To build a working ghci, you need to build GHC 5.02 with itself; the above message appears if you build it with 4.08.X, for example. It'll still work fine for batch-mode compilation, though. Note that you really must build with exactly the same version of the compiler. Building 5.02 with 5.00.2, for example, may or may not give a working interactive system; it probably won't, and certainly isn't supported. Note also that you can build 5.02 with any older compiler, back to 4.08.1, if you don't want a working interactive system; that's OK, and supported.
You should use the -#include option to bring the correct prototype into scope (see Section 4.10.5).
For utterly horrible reasons, programs that use more than 128Mb of heap won't work when compiled dynamically on Windows (they should be fine statically compiled).
Indeed not. You could change + to p or plus.
This is a consequence of the fact that GHC opens the FIFO in non-blocking mode. The behaviour varies from OS to OS: on Linux and Solaris you can wait for a writer by doing an explicit threadWaitRead on the file descriptor (gotten from Posix.handleToFd) before the first read, but this doesn't work on FreeBSD (although rumour has it that recent versions of FreeBSD changed the behavour to match other OSs). A workaround for all systems is to open the FIFO for writing yourself, before (or at the same time as) opening it for reading.
This is a known bug in GHC versions prior to 5.02.2. GHC doesn't mask out the more significant bits of the result. It doesn't manifest with gcc 2.95, but apparently shows up with g++ and gcc 3.0.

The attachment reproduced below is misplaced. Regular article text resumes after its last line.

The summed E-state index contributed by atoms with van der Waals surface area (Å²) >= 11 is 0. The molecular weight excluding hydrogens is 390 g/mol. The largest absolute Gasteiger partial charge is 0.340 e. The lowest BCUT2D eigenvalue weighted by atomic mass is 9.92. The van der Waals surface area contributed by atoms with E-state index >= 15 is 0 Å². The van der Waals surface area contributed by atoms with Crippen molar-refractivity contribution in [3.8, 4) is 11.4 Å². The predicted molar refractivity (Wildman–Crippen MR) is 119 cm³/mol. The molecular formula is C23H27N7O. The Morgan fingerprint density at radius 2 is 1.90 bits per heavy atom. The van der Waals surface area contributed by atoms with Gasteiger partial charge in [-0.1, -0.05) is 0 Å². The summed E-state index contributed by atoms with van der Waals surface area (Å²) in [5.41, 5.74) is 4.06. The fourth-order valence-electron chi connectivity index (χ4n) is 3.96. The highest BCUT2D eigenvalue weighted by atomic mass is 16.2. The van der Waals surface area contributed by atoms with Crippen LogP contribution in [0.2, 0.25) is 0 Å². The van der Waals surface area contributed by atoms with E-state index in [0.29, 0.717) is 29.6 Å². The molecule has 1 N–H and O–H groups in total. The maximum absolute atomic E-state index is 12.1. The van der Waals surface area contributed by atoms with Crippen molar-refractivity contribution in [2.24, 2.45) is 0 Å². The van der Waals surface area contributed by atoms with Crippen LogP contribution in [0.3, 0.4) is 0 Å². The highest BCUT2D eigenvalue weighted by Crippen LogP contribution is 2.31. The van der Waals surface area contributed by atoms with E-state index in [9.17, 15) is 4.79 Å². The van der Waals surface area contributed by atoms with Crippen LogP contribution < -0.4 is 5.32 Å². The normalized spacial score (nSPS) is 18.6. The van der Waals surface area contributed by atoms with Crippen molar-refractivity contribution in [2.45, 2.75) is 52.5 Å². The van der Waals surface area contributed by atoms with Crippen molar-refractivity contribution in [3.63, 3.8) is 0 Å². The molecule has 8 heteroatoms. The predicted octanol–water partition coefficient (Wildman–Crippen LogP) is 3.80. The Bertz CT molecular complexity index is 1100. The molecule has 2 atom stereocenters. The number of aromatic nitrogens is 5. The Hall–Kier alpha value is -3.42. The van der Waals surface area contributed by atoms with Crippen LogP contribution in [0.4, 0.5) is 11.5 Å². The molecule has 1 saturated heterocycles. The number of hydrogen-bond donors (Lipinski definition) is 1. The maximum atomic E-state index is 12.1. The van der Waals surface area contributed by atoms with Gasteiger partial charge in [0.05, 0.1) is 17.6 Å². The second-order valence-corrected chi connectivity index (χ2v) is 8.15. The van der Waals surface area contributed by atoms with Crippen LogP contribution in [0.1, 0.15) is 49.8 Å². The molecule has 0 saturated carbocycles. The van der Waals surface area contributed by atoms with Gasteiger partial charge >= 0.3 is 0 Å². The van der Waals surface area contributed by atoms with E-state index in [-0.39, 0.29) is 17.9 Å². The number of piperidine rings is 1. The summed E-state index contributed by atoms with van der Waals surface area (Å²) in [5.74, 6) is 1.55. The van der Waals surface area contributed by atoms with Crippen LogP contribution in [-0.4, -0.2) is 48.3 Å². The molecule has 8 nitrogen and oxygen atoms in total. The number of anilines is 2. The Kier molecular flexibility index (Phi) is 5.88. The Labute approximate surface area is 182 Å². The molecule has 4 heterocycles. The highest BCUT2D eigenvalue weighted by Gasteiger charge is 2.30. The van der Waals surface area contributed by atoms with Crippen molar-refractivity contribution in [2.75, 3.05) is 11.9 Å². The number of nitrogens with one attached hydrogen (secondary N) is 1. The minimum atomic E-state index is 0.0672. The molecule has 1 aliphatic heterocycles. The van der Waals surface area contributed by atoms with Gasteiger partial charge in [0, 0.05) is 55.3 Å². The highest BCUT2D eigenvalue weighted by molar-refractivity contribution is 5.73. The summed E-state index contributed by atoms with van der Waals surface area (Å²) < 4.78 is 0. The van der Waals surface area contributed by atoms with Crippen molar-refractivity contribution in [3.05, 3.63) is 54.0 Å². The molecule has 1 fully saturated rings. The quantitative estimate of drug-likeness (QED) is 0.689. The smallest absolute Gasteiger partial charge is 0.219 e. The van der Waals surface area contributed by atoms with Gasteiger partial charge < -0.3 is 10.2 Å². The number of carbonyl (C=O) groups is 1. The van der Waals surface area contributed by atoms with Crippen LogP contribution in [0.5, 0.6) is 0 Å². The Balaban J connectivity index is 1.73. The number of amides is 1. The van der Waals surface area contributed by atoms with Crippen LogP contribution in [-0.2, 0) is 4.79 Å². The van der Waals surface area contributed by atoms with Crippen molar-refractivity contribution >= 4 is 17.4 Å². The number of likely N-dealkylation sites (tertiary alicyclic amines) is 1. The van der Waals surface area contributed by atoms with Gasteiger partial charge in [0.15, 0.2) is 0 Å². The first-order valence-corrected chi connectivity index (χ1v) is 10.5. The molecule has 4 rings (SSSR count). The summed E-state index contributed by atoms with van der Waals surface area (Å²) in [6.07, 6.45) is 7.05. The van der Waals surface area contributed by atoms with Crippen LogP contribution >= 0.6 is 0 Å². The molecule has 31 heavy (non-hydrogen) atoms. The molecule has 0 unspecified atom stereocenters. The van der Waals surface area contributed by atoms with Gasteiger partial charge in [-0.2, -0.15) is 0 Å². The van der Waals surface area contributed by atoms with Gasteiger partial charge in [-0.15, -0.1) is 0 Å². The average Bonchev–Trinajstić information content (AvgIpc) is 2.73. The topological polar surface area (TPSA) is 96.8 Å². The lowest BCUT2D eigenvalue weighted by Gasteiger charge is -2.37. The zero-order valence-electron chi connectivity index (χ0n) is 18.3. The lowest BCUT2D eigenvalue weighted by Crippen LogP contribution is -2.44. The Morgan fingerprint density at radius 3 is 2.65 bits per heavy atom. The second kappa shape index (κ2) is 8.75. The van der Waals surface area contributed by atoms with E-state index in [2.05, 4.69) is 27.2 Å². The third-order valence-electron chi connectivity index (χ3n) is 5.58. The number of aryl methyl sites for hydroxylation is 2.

Compile your program with -prof -auto-all (make sure you have the profiling libraries installed), and run it with +RTS -xc -RTS to get a “stack trace” at the point at which the exception was raised. See Section 4.14.3 for more details.
See Section 4.14.4.
GHC doesn't ship with support for parallel execution, that support is provided separately by the GPH project.
We'll give two answers to this question, each of which may be helpful. These criteria are not rigorous in any real sense (you'd need a formal semantics for Haskell in order to give a proper answer to this question), but should give you a feel for the kind of things you can and cannot do with unsafePerformIO.
It is safe to implement a function or API using unsafePerformIO if you could imagine also implementing the same function or API in Haskell without using unsafePerformIO (forget about efficiency, just consider the semantics).
In pure Haskell, the value of a function depends only on the values of its arguments (and free variables, if it has any). If you can implement the function using unsafePerformIO and still retain this invariant, then you're probably using unsafePerformIO in a safe way. Note that you need only consider the observable values of the arguments and result.
For more information, see this thread.
Linking a small program should take no more than a few seconds. Larger programs can take longer, but even linking GHC itself only takes 3-4 seconds on our development machines.
Long link times have been attributed to using Sun's linker on Solaris, as compared to GNU ld which appears to be much faster. So if you're on a Sun box, try switching to GNU ld. This article from the mailing list has more information.
This is a consequence of Unixy terminal semantics. Unix does line buffering on terminals in the kernel as part of the terminal processing, unless you turn it off. However, the Ctrl-D processing is also part of the terminal processing which gets turned off when the kernel line buffering is disabled. So GHC tries its best to get NoBuffering semantics by turning off the kernel line buffering, but as a result you lose Ctrl-D. C'est la vie.